With altruism as the main drive behind his art collection, UTEP librarian Juan Sandoval has amassed over 1,000 works of art that he keeps in his modest Sunset Heights apartment.
“I always had poor friends growing up, so I would help them out by buying their art,” said Sandoval. The first time he bought a piece was in 1975 to encourage a friend.
“In college, I used to buy original works of art for $25,” he joked.
The works Sandoval has acquired throughout the years range from simple Native American tapestry to intricate and abstract lithographs made by prominent artists such as Luis Jimenez, Francisco Toledo and Marta Arat.
“I have been very fortunate that a lot of the people I helped from the very beginning have gone on to become well-known, and their works have increased in value,” said Sandoval.
Sandoval was born in the San Luis Valley region of Colorado. He shared his home with 10 siblings growing up, which was a factor in his decision to live a minimalistic lifestyle.
“Having had so many people in my life at all times brought about the joy of living alone,” said Sandoval. Consequently, the 71-year-old librarian attributes his ability to acquire artistic works to his lone lifestyle.
“Living alone has given me the freedom to travel and most importantly help others by purchasing their art,” he said.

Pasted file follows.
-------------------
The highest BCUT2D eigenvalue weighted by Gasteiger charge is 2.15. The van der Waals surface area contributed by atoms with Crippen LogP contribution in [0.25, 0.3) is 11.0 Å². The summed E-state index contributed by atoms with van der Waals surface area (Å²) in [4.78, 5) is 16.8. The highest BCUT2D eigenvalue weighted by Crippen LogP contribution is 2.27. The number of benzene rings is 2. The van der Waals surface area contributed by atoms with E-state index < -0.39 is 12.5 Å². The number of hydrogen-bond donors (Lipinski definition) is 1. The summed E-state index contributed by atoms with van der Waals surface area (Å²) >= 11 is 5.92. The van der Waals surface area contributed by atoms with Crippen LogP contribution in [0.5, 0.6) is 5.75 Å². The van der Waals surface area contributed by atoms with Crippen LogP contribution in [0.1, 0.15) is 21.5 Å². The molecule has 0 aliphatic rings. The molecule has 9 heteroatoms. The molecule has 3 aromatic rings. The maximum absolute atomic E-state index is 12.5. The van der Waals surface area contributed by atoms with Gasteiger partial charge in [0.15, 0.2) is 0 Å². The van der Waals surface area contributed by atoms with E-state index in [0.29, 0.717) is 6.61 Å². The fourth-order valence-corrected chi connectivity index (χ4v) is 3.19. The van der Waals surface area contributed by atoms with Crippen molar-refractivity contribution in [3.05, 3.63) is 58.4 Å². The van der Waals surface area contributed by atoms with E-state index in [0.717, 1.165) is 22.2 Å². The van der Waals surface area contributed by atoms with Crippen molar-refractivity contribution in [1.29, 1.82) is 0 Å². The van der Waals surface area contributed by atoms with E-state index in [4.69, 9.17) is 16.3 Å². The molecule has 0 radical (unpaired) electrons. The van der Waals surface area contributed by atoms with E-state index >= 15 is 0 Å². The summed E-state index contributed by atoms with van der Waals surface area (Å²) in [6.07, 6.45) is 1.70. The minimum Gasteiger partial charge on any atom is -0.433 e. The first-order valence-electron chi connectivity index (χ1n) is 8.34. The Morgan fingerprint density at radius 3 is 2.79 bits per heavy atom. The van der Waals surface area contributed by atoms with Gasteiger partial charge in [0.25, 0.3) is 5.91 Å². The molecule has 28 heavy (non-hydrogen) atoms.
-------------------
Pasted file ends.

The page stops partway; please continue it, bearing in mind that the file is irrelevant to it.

An opening for the reference librarian position at UTEP brought him to the Sun City in 1981. He now works at the Special Collections department of the library, primarily focusing on bibliographic instruction—teaching how to do general research—and helping students with research in the subjects of art and Chicano studies.
El Paso has also influenced his approach to art collecting and the way he categorizes his own collection.
“At a certain point, you realize that if you are going to start a collection you have to focus on certain things. I decided to focus on the Latino, Mexican, Mexican-American border experience,” said Sandoval.
However his collection isn’t limited to just Chicano art; he also owns a vast library of texts in different languages such as Japanese, Polish and Russian. Due to its magnitude and authenticity, the collection also draws attention from different galleries and museums such as the El Paso Museum of Art and the National Museum of Mexican Art in Chicago.
“I find it embarrassing. It brings me a lot of notoriety as a collector, more than the artist gets,” said Sandoval.
As for his legacy, Sandoval plans on leaving the collection as patrimony for the Latino community.
“My sister advised me not to leave this for anyone in the family, ‘it belongs to the people’ she said. It’s a legacy I want to leave for the Hispanic population,” said Sandoval.